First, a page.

The main research problem is to analyze and evaluate the peculiarities of ADDIE, prove that ADDIE is an inadequate instructional design for project management, and try to explain if there are ways to improve the already developed ADDIE framework. ADDIE is the central design practice within the frames of which managers are able to analyze problems and goals set, design ideas, instruments, and goals, develop action plans, implement ideas and predictions, and evaluate thoughts, activities, and the outcomes that have to be achieved and are actually achieved. Much general information is given, and the task is to prove that project management stakeholders know how to take the steps at each stage of the process and achieve the best results.
The identification of the weak aspects and challenges of the ADDIE process should be made to prove the inadequateness of the chosen design and show the urgency of the research problem offered. Project management is the process that depends on a number of internal and external factors such as the current political agreements, economic relations, and social expectations, personal skills, and even behavioral changes. It is necessary to prove that ADDIE does not focus on these factors, and that is why it can be called inadequate in the context of project management and cannot be used as the best alternative instructional design model. The comparison of the model with other instructional design models can help to discover the main disadvantages the ADDIE model may have in the context of project management.
From a theoretical point of view, ADDIE, as a frequently used ID model, has a number of strengths and weaknesses. The fact that many other ID models are based on some aspects of the ADDIE model introduces it as a strong and credible framework to rely on. Its linear structure and step-by-step guide provide learners with the required portion of information and hints on how to succeed in individual lessons. At the same time, several weaknesses or, at least, unclear points, have been identified as well. As the model that many learners want to use, ADDIE has based on a comprehensive analysis a number of learners are not able to cope with. The problem is that people do not try to do as much as they can to succeed in using the ADDIE model. They consider the main points only and put themselves under the threat to omit some small but influential points. Regarding such challenges, the spiral model seems to be a better option to rely on. In this model, the attention to top-down and bottom-up concepts is paid so that learners should consider all life-cycle generators of their working process (Boehm, Lane, Koolmanojwong, & Turner, 2014). In other words, it is hard to omit one part of work and start doing something else. A new stage depends on the way of how the previous stage is taken.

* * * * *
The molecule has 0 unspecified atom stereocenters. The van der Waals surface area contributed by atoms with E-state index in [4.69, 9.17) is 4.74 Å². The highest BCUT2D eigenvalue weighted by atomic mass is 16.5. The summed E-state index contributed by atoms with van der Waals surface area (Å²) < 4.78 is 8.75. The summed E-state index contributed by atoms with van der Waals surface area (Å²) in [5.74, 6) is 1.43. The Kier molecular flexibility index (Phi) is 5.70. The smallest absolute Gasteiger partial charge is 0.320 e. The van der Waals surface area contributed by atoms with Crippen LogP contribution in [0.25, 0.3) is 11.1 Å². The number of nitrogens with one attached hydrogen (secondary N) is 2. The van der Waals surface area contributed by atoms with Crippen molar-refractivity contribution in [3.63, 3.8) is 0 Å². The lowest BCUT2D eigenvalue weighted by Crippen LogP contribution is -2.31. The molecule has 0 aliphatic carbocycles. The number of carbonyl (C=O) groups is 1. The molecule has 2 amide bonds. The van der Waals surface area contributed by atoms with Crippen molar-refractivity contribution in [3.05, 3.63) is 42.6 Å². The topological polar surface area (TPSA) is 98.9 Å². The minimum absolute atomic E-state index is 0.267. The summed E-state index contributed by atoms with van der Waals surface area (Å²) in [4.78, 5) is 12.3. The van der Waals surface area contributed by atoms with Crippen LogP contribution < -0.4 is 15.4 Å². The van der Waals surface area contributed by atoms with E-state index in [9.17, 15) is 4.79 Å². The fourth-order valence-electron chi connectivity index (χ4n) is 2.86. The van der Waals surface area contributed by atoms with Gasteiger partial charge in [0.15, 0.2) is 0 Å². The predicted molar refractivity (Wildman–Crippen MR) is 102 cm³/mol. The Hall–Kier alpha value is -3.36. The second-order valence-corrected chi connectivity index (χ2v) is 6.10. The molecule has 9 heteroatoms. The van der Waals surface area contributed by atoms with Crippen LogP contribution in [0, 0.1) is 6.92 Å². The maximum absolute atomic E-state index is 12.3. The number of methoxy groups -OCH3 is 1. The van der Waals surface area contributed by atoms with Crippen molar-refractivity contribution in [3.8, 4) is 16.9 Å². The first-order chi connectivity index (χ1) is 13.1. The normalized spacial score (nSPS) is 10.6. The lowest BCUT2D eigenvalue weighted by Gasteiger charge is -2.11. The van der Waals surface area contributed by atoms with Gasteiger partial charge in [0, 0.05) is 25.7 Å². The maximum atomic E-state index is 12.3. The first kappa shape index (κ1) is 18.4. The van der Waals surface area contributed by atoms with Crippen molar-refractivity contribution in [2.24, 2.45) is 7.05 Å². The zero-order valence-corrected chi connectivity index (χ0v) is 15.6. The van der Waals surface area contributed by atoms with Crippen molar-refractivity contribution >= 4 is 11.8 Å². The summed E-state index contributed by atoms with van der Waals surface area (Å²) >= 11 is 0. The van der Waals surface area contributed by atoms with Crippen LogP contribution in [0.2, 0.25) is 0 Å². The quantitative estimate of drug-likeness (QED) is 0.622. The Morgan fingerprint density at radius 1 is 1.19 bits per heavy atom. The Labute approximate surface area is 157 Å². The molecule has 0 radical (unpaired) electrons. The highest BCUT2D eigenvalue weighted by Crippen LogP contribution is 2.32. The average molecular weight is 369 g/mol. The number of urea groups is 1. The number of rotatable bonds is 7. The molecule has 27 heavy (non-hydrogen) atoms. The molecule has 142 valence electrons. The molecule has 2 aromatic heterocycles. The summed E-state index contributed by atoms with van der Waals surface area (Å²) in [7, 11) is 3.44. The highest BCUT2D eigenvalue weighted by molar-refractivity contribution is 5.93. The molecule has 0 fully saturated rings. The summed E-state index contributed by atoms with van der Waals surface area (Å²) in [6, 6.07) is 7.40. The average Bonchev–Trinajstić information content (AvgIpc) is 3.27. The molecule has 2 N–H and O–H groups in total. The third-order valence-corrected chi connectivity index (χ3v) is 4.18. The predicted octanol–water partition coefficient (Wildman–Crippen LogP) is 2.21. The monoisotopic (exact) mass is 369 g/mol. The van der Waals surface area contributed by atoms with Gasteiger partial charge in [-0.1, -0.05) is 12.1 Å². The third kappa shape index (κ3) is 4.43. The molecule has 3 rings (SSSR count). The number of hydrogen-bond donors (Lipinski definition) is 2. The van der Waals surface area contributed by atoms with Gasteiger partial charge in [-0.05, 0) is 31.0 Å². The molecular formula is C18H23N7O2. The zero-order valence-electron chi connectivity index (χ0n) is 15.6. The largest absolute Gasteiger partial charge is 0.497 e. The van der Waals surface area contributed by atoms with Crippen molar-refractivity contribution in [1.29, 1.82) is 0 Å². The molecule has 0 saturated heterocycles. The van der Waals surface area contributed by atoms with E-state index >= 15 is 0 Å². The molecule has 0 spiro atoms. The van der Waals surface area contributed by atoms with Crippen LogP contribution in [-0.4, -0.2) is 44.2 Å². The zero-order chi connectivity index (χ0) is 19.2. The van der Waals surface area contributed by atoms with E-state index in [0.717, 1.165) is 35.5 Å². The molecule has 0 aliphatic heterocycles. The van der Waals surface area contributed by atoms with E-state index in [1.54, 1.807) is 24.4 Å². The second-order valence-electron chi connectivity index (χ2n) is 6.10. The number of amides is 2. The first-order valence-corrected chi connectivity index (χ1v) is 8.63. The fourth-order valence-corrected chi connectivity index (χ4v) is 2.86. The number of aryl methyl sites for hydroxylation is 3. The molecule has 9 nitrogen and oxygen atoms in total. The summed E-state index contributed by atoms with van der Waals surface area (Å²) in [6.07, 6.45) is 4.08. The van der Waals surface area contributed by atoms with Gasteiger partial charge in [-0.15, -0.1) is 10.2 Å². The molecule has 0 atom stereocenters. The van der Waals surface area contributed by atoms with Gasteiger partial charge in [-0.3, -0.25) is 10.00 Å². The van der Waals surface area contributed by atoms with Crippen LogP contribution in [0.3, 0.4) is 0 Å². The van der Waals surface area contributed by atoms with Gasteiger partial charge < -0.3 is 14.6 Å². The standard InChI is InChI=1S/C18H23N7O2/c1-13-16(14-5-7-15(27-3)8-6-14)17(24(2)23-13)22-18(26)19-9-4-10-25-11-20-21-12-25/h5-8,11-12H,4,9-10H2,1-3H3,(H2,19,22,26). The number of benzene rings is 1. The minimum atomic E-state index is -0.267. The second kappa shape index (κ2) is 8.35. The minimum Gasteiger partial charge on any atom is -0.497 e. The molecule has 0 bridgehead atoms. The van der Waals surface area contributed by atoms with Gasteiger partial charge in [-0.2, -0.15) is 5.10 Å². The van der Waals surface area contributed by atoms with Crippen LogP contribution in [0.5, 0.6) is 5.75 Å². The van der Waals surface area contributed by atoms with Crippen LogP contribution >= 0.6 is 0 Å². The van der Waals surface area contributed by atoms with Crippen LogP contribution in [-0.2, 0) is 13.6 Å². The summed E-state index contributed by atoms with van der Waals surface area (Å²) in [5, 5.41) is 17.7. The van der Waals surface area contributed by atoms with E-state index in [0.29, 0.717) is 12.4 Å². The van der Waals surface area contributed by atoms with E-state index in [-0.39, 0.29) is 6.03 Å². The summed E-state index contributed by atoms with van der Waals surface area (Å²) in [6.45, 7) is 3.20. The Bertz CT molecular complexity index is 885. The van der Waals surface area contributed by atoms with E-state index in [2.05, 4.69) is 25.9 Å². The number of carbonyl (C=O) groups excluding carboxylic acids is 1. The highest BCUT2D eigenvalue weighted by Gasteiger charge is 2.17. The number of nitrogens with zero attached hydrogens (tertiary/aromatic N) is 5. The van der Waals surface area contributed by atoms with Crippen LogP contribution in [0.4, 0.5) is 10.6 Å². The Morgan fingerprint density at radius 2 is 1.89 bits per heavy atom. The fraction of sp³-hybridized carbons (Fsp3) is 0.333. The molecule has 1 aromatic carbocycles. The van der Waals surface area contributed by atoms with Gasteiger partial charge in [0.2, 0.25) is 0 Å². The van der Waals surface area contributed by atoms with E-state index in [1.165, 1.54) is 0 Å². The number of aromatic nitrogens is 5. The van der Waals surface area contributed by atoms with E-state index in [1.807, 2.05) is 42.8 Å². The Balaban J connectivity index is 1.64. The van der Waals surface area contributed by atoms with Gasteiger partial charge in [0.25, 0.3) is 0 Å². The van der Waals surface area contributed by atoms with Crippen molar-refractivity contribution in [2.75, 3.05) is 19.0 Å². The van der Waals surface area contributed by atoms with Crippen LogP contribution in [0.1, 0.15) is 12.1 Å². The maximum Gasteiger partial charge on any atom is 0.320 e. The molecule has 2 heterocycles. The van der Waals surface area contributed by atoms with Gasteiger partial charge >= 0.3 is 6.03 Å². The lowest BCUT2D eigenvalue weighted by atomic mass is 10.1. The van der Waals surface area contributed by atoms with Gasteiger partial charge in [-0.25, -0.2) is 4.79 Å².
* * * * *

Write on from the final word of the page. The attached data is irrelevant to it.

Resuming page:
Another significant challenge of the ADDIE model is a poor identification of behavioral changes and the necessity to meet criteria that have been already measured. In other words, learners are not able to understand how their decisions and actions influence their working process. The ADDIE model does not provide managers with a number of opportunities that are possible with the ASSURE model. This instructional systems design process is divided into several logical sections. The users of the ASSURE model can analyze their opportunities, state goals independently, select strategies and materials in regards to their needs, utilize the most appropriate technologies, participate in all activities, and evaluate the outcomes of their actions (Gunter & Gunter, 2014). Though the ADDIE has its own positive aspects and effects on the way of how learners use the material and develop their knowledge, the presence of such shortages creates several problems and the conditions under which the ADDIE model cannot be defined as the best model of project management instructional design. It seems to be inadequate because of the impossibilities to add new instructions and implement the required material. There are frames that cannot be broken. Still, the context of the framework has to be improved. There is also no accommodation that can be offered during the process when managers have to deal with good and interesting ideas and eliminate their faults and wrong conclusions. It happens that the ADDIE model is based on the idea of development (Larson & Lockee, 2013). However, the development is not always enough. Sometimes, more attention should be paid to such processes as production and performance.